Boeing vies for Nasa contract
Boeing has submitted a proposal to Nasa to bring innovative, affordable solutions to the agency's next-generation mission control centre and other facilities at Johnson Space Center in Houston
Boeing plans to draw extensively on its experience on space, military and commercial programmes to improve the efficiency of Nasa's facilities operations in a four-year facilities development and operations contract (FDOC).
Nasa's Johnson Space Center Mission Operations Directorate will manage FDOC, which consolidates a portion of the current space program operations and mission support operations contracts. FDOC includes development, sustaining engineering, operations and maintenance of the training, flight-planning, reconfiguration and control-centre facilities for human spaceflight programmes. The contract also includes developing and maintaining the software applications used in these facilities.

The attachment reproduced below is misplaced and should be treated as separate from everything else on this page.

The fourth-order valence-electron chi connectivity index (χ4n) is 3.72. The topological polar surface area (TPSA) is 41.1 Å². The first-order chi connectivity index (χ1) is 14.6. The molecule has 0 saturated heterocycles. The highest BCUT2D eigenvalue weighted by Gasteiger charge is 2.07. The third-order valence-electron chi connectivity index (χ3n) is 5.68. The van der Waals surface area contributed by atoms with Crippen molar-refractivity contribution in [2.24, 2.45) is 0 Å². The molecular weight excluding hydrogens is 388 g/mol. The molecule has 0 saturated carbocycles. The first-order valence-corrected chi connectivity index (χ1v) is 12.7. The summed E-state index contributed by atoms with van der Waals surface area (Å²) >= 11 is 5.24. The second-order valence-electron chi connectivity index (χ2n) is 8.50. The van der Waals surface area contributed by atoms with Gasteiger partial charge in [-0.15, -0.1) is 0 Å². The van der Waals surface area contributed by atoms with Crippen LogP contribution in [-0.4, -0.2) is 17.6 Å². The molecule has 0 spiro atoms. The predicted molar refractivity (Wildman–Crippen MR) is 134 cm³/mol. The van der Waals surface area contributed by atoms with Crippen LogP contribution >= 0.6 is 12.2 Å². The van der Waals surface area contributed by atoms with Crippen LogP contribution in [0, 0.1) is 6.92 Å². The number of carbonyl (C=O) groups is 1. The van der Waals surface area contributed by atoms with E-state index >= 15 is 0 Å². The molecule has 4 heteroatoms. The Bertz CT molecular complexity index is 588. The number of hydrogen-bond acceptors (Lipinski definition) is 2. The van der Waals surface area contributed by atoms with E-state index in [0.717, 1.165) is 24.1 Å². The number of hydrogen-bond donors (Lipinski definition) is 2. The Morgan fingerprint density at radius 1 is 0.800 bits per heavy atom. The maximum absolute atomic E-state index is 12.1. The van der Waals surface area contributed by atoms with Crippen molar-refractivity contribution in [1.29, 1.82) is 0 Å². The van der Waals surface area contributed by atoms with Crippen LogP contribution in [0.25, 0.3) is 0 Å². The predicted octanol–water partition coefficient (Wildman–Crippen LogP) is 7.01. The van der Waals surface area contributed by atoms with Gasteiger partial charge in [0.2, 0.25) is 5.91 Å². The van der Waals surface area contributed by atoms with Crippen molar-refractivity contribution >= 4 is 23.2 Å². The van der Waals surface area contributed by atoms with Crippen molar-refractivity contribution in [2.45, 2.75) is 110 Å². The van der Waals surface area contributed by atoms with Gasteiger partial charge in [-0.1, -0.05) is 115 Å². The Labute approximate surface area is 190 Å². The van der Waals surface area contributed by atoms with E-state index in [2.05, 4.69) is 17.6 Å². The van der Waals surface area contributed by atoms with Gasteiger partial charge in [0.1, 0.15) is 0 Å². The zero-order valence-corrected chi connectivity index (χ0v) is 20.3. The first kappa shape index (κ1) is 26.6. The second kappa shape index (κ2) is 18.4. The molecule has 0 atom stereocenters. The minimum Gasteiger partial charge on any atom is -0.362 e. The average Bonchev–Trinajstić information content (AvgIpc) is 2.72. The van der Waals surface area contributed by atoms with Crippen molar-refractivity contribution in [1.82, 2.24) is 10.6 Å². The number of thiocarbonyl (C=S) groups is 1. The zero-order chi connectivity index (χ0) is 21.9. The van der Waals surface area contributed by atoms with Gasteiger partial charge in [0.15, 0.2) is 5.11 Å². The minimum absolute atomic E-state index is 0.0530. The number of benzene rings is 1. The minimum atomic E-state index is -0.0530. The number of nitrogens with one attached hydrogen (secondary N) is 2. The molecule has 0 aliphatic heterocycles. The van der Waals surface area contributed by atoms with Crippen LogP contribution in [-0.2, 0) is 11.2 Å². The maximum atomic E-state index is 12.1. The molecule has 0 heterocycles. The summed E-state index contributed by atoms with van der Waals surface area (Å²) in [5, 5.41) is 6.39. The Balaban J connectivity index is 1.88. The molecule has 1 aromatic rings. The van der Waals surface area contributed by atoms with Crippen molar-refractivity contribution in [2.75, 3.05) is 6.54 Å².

Nasa is scheduled to select a contractor in November, with work starting in January 2009. The initial four-year contract will have two one-year options that could extend the agreement to 2014.
"We are proposing an approach that draws from Boeing's relevant commercial and defence experience, including our industry-leading training and control centres," said Peggy Thomas, Boeing FDOC programme manager. "We hope to play a big part in developing an even better mission operations directorate."
Boeing comes to the FDOC contract with extensive control-centre experience on the Iridium constellation of satellites.
Another advantage for Boeing is its sustaining-engineering experience on the International Space Station and space shuttle programmes, which are supported under the new FDOC contract.
"Our experiences in the defence and commercial businesses offer affordable options to Nasa as the agency moves into the next generation of space exploration," said Thomas.